By Melissa Patrick
Kentucky Health News
Kentucky Health News is an independent news service of the Institute for Rural Journalism and Community Issues, based in the School of Journalism and Media at the University of Kentucky, with support from the Foundation for a Healthy Kentucky.
Gov. Andy Beshear moved up the date for Kentucky to begin the second phase of its reopening, announcing Thursday that Kentucky’s restaurants can reopen May 22 at one-third capacity, and a goal of limited child care on June 15.
He said restaurants will be allowed unlimited outdoor seating as long as they keep tables six feet apart, the standard social-distance guideline.
“I know this isn’t the capacity that our restaurants probably want, but the studies that we look at show that we’ve got to be really careful about this step,” Beshear said at his daily briefing. “This allows it to be open for Memorial Day weekend, but please be careful. . . . This is the best compromise between public health and making sure we can restart this part of the economy.”
Beshear has been under pressure from Kentucky restaurants, especially in Louisville, because Indiana has allowed its restaurants to reopen. He noted that Indiana and Tennessee have reopened restaurants, but said his conversations with Ohio Gov. Mike DeWine “were a big part of it.” Ohio will open its restaurants before Kentucky does, and that would likely have brought the same sort of complaints from Northern Kentucky that have been heard in Louisville.
“We had planned it for a little bit later, but I think this is partial harm reduction,” Beshear said. He also cited “the belief that those that we have worked with sincerely want to do this right and only want to re-open if they can do it right. Many will find that they won’t be ready for that date. Don’t rush.”
He added that it’s important for restaurants to meet their industry-specific guidance, which will be forthcoming, and the 10 state requirements for opening, including such things as thorough, repeated cleaning; mask-wearing; taking on-site temperature checks of employees; making sure there is adequate hand cleaning access; and having a testing plan for employees with elevated temperatures.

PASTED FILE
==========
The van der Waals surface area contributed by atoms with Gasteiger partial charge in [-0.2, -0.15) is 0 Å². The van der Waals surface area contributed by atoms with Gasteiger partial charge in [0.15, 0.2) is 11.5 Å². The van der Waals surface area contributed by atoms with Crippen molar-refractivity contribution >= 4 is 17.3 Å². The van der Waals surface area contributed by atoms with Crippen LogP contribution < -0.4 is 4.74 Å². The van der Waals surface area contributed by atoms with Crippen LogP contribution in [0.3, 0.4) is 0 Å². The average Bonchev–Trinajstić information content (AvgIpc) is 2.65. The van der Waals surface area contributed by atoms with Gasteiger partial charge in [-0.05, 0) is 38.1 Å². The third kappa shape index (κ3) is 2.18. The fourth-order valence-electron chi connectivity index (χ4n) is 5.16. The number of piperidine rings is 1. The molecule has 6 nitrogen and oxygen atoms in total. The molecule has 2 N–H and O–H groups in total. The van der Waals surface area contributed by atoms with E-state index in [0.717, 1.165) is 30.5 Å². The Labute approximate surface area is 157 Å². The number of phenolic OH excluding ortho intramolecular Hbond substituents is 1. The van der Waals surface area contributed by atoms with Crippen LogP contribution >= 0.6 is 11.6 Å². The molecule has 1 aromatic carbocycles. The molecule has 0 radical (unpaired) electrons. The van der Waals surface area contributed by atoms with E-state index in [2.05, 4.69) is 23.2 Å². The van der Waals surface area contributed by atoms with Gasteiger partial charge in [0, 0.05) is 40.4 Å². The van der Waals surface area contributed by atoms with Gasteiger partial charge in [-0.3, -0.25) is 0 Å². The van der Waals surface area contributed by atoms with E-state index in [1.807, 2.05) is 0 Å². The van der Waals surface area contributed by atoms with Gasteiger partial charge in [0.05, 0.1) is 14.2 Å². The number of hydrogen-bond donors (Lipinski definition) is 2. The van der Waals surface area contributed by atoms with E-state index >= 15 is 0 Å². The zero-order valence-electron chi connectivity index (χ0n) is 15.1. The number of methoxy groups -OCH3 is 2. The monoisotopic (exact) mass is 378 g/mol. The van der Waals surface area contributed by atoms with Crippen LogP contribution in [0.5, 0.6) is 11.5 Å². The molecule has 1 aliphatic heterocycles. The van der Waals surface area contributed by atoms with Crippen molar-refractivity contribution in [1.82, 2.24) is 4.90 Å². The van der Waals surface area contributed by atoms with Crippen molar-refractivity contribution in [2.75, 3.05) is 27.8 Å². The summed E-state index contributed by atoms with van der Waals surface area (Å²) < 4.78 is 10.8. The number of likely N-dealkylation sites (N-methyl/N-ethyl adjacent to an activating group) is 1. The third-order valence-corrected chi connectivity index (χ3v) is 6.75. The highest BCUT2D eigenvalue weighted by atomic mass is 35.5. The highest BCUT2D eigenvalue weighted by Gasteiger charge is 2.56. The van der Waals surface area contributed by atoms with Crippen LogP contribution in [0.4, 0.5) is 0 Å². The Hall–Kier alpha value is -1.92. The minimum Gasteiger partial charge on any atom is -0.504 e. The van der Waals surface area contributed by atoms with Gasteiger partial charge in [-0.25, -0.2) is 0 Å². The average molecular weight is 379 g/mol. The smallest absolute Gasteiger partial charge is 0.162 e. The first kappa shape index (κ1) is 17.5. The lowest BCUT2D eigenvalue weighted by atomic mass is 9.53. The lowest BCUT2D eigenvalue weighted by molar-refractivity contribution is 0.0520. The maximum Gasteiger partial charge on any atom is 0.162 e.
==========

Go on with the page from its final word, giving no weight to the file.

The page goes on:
“These aren’t easy,” Beshear said, adding later, “If we’re gonna do this, we’re gonna do it safe.”
Beshear also announced that movie theaters and fitness centers will be able to reopen June 1, campgrounds will be able to reopen June 11, and some child care with reduced capacity and potentially low-touch, outdoor youth sports on June 15. But he said that wasn’t guaranteed.
“This is a goal, a goal, we are pushing for,” he said. “We want to have a safe plan for child care, knowing that it is such a challenge for folks. I will tell you that it will be significantly reduced capacity and it will be very monitored to make sure that it’s safe.”
The gradual reopening of businesses that will begin Monday has increased calls to reopen child-care centers, but Beshear has said that would be risky. Unemployed people who get called back to work but can’t find child care will be allowed to keep getting unemployment benefits.
Beshear said bars and groups of 50 or more people may be able to open in July. Groups of 10 or fewer will be able to gather on May 25.
Beshear said Thursday, “Our goal in having a gradual plan is to be able to pause. And that would be our first step. If we saw a spike, we would pause where we are. We would look at where we’ve seen them, what type of businesses that we have; we would try to be surgical on those areas.”
The governor says another reason the state can start reopening is it will be able to test 2 percent of its population each month, as federal guidelines call for.
He spent a fair amount of time Thursday discussing the state’s increased capacity for testing, saying it would soon be able to do 30,000 tests a week. So far the state has only confirmed tests of 81,391 people; Beshear said the actual number is higher, since some labs have not been reporting negative results.
Kentucky now has at least 72 covid-19 testing locations, listed on the kycovid19.ky.gov website. Beshear announced a new partnership with First Care Clinics, which can now provide tests at 13 locations across the state, seven days a week, at no cost.
“Folks, this is big news,” Beshear said. “There’s now no excuse” to not get a test. “Now we all have the tools to do the right thing and protect one another.”